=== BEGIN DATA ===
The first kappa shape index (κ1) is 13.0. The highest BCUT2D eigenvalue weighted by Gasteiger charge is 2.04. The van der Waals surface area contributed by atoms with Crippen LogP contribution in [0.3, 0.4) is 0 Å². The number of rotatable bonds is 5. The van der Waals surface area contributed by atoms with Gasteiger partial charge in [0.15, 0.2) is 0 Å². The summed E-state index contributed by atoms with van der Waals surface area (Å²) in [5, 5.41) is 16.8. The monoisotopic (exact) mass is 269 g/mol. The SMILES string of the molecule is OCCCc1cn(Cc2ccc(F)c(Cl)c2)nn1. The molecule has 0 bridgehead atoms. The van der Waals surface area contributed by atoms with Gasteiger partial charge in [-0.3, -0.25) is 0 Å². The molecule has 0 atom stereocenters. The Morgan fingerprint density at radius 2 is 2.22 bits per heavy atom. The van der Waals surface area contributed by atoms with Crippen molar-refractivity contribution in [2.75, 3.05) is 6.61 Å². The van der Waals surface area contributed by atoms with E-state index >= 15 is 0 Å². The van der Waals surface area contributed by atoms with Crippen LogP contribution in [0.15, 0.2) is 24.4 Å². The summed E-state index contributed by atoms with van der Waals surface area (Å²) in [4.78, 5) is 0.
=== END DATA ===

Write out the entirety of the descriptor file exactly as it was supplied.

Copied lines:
The first kappa shape index (κ1) is 13.0. The highest BCUT2D eigenvalue weighted by Gasteiger charge is 2.04. The van der Waals surface area contributed by atoms with Crippen LogP contribution in [0.3, 0.4) is 0 Å². The number of rotatable bonds is 5. The van der Waals surface area contributed by atoms with Gasteiger partial charge in [0.15, 0.2) is 0 Å². The summed E-state index contributed by atoms with van der Waals surface area (Å²) in [5, 5.41) is 16.8. The monoisotopic (exact) mass is 269 g/mol. The SMILES string of the molecule is OCCCc1cn(Cc2ccc(F)c(Cl)c2)nn1. The molecule has 0 bridgehead atoms. The van der Waals surface area contributed by atoms with Gasteiger partial charge in [-0.3, -0.25) is 0 Å². The molecule has 0 atom stereocenters. The Morgan fingerprint density at radius 2 is 2.22 bits per heavy atom. The van der Waals surface area contributed by atoms with Crippen molar-refractivity contribution in [2.75, 3.05) is 6.61 Å². The van der Waals surface area contributed by atoms with E-state index >= 15 is 0 Å². The van der Waals surface area contributed by atoms with Crippen LogP contribution in [0.15, 0.2) is 24.4 Å². The summed E-state index contributed by atoms with van der Waals surface area (Å²) in [4.78, 5) is 0.